An interview with Marleen Potgieter – Online Course Lecturer of CityVarsity Online’s Social Media Pitfalls Course
Tell us more about Marleen Potgieter?
I am a lawyer of some 30 years. I specialised in Labour Law in 1993, did a Higher Diploma in Labour Law; practised as a partner in what is now Webber Wentzel, then set off on my own to run my consultancy specialising in Employment Equity and management training. I have written two books, on Unfair Discrimination and Social Media, as well as write for many other publications like Fleet Street etc.
What encouraged you to study law and what about social media law drew you to it?
I studied law because when on Rotary Exchange in the US in 1978, I stayed with the lawyer who defended Spiro Agnew of the Richard Nixon Watergate notoriety and this really piqued my interest. I wrote on Social Media Law because so many of my clients were dealing with tricky cases relating to Social Media.
Talk to us about your book ’Social Media in the Workplace’.
It is a practical approach to dealing with some of the legal principles. I explore how these legal principles are not new – they have just been given a different spin with the advent of Social Media. The book first looks at some international cases (with the focus on the US and UK – as it has been around longer in these countries and there have been many more cases), then I look at some South African cases. I end with some practical guidelines on what employers can do to protect themselves. I also give tips to the individual on what to be careful of.
You are working in the field of employment law. Tell us how your career has evolved since studying law and about the work you’re now doing.
My legal background laid down the foundations for problem solving and developing a certain way of thinking. However, since starting Equity Works some 17 years ago, my approach has been more practical. Instead of inviting clients to my office – I now go to clients and this gives me much more insight into their businesses. When you walk into a business, you can quickly sense the vibe – do people make eye-contact, is it a happy place, or does it weigh heavily on your shoulders? My focus has been more on empowering clients to avoid trouble, rather than doing damage control – which is what most legal cases end up doing. I would rather train managers on how to positively manage people than teach them how to take a case to the CCMA – by this time it is too late and the relationship has broken down. When I was practicing, I found the system of law so adversarial. I thought there has to be a better way to do this – and started to train my clients on the law and how to make it work for you. This made the jump to a consultancy so much easier. Also, because I was specialising in Employment Equity, the act requires you to do an audit of your workplace. In doing your audit – you uncover all that is wrong with the business. Instead of letting this derail you, companies should see this as valuable business information that you can fix. You poll the mood of your staff and you know exactly where you stand with them.
What about Social Media inspired you to write this course?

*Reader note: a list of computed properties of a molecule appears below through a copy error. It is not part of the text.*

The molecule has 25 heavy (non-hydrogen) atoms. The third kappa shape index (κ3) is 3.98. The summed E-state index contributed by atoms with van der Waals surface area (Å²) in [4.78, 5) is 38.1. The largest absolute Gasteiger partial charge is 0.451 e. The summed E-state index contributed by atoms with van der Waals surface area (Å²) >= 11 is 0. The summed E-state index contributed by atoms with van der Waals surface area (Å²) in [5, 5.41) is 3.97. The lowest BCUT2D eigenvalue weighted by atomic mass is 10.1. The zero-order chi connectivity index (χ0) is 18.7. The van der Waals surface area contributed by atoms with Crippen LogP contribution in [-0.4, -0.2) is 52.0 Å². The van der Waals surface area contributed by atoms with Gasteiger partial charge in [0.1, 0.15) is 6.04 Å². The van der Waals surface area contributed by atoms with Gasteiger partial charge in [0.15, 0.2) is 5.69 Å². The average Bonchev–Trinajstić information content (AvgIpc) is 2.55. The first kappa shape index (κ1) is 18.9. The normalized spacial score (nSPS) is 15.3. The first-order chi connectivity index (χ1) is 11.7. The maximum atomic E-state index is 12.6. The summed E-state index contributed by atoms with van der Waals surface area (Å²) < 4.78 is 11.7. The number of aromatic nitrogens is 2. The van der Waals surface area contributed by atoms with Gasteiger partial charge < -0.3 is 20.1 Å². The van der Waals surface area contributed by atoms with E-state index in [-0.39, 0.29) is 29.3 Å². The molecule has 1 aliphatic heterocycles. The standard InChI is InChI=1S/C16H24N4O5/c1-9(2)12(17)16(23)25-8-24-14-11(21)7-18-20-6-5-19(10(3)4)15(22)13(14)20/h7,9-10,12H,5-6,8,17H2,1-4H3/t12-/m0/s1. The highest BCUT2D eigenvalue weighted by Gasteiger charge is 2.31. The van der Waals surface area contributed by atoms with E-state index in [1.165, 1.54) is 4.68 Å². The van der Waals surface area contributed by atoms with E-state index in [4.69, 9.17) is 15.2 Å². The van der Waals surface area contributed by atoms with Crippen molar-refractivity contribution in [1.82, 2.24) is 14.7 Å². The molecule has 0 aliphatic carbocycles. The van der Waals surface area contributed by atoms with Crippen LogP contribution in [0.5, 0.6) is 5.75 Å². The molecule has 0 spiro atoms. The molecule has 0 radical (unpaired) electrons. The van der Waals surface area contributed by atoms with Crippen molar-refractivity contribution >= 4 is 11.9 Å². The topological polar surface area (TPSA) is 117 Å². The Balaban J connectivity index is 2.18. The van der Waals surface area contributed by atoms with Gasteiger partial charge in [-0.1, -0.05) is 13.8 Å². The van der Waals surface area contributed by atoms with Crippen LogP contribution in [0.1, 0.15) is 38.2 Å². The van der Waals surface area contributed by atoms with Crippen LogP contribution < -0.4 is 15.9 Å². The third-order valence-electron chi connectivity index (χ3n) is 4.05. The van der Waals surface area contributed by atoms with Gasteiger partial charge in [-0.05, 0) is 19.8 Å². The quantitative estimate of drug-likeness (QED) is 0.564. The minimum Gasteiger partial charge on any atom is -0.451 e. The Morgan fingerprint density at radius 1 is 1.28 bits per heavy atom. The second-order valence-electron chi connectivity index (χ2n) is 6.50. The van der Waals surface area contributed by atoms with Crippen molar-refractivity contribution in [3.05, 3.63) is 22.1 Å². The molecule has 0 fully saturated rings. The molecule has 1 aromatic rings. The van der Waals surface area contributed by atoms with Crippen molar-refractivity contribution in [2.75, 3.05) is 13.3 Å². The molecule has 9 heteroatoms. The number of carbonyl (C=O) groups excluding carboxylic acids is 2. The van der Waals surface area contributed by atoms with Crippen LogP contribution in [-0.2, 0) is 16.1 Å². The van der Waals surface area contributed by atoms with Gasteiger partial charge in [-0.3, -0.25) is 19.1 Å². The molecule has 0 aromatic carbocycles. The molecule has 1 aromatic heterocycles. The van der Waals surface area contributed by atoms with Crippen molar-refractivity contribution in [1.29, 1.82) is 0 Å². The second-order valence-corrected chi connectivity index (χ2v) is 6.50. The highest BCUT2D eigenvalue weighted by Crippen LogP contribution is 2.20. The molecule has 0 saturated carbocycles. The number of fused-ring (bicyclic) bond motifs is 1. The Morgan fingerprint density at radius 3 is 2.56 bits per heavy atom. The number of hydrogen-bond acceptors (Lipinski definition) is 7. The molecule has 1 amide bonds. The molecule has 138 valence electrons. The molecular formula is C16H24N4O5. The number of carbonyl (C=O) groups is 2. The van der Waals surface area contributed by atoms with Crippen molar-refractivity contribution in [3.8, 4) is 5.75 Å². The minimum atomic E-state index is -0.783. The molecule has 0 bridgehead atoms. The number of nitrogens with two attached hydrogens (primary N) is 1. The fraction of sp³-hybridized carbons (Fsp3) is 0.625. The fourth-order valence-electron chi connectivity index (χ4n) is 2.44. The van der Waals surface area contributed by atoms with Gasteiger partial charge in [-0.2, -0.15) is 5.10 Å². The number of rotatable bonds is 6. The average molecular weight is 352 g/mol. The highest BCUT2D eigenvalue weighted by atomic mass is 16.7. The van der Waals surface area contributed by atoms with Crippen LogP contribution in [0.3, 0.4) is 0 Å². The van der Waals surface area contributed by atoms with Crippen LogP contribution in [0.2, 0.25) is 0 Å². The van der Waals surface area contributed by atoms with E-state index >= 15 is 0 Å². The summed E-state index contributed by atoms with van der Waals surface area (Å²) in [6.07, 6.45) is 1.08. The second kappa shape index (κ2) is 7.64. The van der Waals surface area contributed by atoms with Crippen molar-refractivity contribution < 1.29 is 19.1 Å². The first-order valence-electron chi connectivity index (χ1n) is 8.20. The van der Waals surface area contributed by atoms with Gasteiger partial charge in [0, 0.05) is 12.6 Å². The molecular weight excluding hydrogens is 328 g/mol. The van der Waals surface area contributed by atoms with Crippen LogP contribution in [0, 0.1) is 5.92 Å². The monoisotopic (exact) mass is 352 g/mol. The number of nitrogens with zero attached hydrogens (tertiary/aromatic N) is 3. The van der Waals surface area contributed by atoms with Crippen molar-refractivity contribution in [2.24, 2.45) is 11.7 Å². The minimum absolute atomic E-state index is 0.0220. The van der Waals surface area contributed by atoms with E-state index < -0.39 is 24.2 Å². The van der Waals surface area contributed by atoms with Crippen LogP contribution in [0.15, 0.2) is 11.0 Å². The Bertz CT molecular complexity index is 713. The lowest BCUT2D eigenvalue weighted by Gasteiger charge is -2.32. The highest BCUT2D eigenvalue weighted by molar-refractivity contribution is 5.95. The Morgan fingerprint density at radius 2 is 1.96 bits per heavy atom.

It is such a large topic and fascinating. In writing my book, I very quickly go derailed and off-topic to the extent that I would end up at the end of the day in a completely different direction to where I had started out. This intrigued me more and more. To extrapolate the essence of what is important to the employment relationship was what fascinated me. To have to truncate it into an online course was even more challenging. It is a crystallisation of the principles, spelled out in a way that the lay-person can understand and put to practical use.
Tell us about your Social Media Pitfalls Online Course.
The course is an attempt to make sense of the vast amount of information there is out there, in a manner that is user-friendly and accessible the ordinary employer and employee for their protection. As we have seen increasingly, it is so easy to get into a whole heap of trouble very quickly, that it is best to arm yourself with knowledge of how to avoid the pitfalls in the first place. It takes a lifetime to build a brand and a reputation. It takes 140 characters and 30 seconds to throw it away completely. It is no longer even possible to leave the country to protect yourself – the damage is potentially worldwide.
What excites you about the future of Social Media Law here in SA?
It can be used as a very powerful tool for us to get to know each other better and to enhance co-operation and conversation. Provided that people stay respectful, it can be a great way to ask the questions we have been too scared to ask about each other in the past. However, I do believe we should develop an etiquette of what is polite and respectful. There is too much anger and hatred out there. We need to learn how to use the tool in a manner that builds bridges, not break them down.
Any advice to prospective learners that want to attempt your course?
They must read the questions carefully. As every school teacher and lecturer has ever told you – read the question thoroughly and make sure you understand it. If you don’t – communicate. There is a whole team of people willing to help you.